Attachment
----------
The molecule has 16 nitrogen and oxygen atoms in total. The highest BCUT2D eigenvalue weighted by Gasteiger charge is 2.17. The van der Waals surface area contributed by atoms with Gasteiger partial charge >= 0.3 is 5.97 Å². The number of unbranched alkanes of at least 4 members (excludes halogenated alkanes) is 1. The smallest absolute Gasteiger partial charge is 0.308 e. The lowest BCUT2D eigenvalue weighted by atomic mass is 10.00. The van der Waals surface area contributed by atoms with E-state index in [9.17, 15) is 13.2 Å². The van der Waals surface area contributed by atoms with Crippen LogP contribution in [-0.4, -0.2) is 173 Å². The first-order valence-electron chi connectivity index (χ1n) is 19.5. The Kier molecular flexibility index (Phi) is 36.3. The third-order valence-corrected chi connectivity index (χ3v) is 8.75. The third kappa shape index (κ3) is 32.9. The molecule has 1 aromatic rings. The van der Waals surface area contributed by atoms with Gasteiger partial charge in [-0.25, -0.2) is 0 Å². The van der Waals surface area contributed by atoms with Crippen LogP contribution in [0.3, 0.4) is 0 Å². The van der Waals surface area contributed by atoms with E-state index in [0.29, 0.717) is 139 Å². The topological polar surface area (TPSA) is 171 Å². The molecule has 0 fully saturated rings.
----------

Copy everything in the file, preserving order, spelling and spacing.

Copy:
The molecule has 16 nitrogen and oxygen atoms in total. The highest BCUT2D eigenvalue weighted by Gasteiger charge is 2.17. The van der Waals surface area contributed by atoms with Gasteiger partial charge >= 0.3 is 5.97 Å². The number of unbranched alkanes of at least 4 members (excludes halogenated alkanes) is 1. The smallest absolute Gasteiger partial charge is 0.308 e. The lowest BCUT2D eigenvalue weighted by atomic mass is 10.00. The van der Waals surface area contributed by atoms with E-state index in [9.17, 15) is 13.2 Å². The van der Waals surface area contributed by atoms with Crippen LogP contribution in [-0.4, -0.2) is 173 Å². The first-order valence-electron chi connectivity index (χ1n) is 19.5. The Kier molecular flexibility index (Phi) is 36.3. The third-order valence-corrected chi connectivity index (χ3v) is 8.75. The third kappa shape index (κ3) is 32.9. The molecule has 1 aromatic rings. The van der Waals surface area contributed by atoms with Gasteiger partial charge in [-0.25, -0.2) is 0 Å². The van der Waals surface area contributed by atoms with Crippen LogP contribution in [0.3, 0.4) is 0 Å². The van der Waals surface area contributed by atoms with E-state index in [0.29, 0.717) is 139 Å². The topological polar surface area (TPSA) is 171 Å². The molecule has 0 fully saturated rings.